But against this background of a growing number of “green lairds” and claims that the country could become the “bargain basement for carbon offsetting” a set of principles for investment in Scotland’s natural capital - such as peatlands and woodlands – has been revealed by the Scottish Government aimed at ensuring such investment delivers social, environmental and economic benefits.
The Scottish Government’s proposals aim to develop a values-led and high-integrity market for natural capital which restores and enhances nature in a fair manner, to the benefit of communities as well as business.
But while the administration promised to help fund the process, it has recognised that with an estimated £20 billion shortfall in investment in the area over the next ten years, the private sector would need to help plug the gap.
The six interim principles were published this week, setting out the government’s ambitions and expectations for responsible private investment, for communities, investors, land owners, land managers, public bodies and other market stakeholders.
Claiming the move put Scotland ahead in setting out ambitions for the natural capital market, Minister for Environment and Land Reform Mairi McAllan said:
“Private investment in Scotland’s natural capital will be critical to enabling the pace and scale of action required to deliver our world leading ambitions on addressing climate change and biodiversity loss,” said McAllan.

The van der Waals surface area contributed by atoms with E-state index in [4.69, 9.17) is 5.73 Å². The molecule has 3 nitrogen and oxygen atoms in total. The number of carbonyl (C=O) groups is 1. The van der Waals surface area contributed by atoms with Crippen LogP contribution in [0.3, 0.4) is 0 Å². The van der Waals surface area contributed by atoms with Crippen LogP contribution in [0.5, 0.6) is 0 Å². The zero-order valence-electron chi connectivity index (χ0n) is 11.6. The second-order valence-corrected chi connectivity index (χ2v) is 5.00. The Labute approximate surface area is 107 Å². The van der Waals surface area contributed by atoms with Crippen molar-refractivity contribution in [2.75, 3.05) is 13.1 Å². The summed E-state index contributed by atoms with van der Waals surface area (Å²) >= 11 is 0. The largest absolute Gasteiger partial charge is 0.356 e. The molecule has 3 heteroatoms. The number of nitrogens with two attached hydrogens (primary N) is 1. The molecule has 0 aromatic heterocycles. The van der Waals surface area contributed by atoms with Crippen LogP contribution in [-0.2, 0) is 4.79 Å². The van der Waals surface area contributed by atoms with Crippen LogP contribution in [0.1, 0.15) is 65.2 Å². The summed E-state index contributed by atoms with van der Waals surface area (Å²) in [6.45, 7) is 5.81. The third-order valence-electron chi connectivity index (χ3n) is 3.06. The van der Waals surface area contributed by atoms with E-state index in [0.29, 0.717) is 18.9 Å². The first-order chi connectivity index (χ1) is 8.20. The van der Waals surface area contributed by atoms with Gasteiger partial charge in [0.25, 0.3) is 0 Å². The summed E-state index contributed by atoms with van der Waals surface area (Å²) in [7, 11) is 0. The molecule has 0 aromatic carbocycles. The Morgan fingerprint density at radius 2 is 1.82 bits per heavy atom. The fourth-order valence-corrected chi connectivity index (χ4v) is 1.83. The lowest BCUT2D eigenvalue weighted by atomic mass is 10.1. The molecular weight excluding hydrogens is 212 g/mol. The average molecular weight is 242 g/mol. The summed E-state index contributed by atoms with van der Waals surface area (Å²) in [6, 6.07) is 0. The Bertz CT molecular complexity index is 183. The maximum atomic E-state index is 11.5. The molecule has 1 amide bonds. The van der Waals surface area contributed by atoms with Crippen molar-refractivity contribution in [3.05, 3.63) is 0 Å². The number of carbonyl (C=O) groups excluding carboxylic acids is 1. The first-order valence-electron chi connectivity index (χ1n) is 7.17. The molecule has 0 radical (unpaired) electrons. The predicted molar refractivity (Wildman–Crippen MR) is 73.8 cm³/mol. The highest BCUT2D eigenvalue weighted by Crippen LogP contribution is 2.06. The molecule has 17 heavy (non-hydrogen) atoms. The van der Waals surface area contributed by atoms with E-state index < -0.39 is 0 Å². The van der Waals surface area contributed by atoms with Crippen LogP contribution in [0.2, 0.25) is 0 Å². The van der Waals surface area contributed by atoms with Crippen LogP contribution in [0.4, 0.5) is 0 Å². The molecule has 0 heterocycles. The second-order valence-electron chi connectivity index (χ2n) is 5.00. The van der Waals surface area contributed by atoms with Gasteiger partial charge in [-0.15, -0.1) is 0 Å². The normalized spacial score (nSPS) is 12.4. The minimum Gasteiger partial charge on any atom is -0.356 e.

“We are determined to ensure that this necessary private investment is socially responsible and provides wider public benefit, including for local communities.”
The land owners’ and rural business organisation, Scottish Land and Estates welcomed the recognition that there needed to be positive collaboration between landowners, communities and government to achieve action on climate change.
SLE’s chief executive, Sarah-Jane Laing said:
“Whilst there is continuing debate around ‘green lairds’ and the need for further land reform, the statement makes clear that £20billion of private investment will be required over the next decade.
“There is a real opportunity to provide not only environmental gain but also economic and social value through new career and job opportunities which will help sustain our rural communities.”
NFU Scotland Director of Policy Jonnie Hall said the move coincided with the UK Government’s consultation on a UK Emissions Trading Scheme that would look at the role of agricultural land in the carbon trading market.
“This is a key priority for NFU Scotland as much of the private investment in peatlands and woodlands in Scotland at this time is being undertaken by non-agricultural businesses for carbon offsetting purposes. That is a largely unregulated market that needs effective safeguards built into it.”
He said that investment in Scotland’s land assets had to be more than just a financial transaction for corporate credibility – and needed to take the long-term future of those living and working on the land, and the economic, environmental and social contribution they made to rural Scotland into account.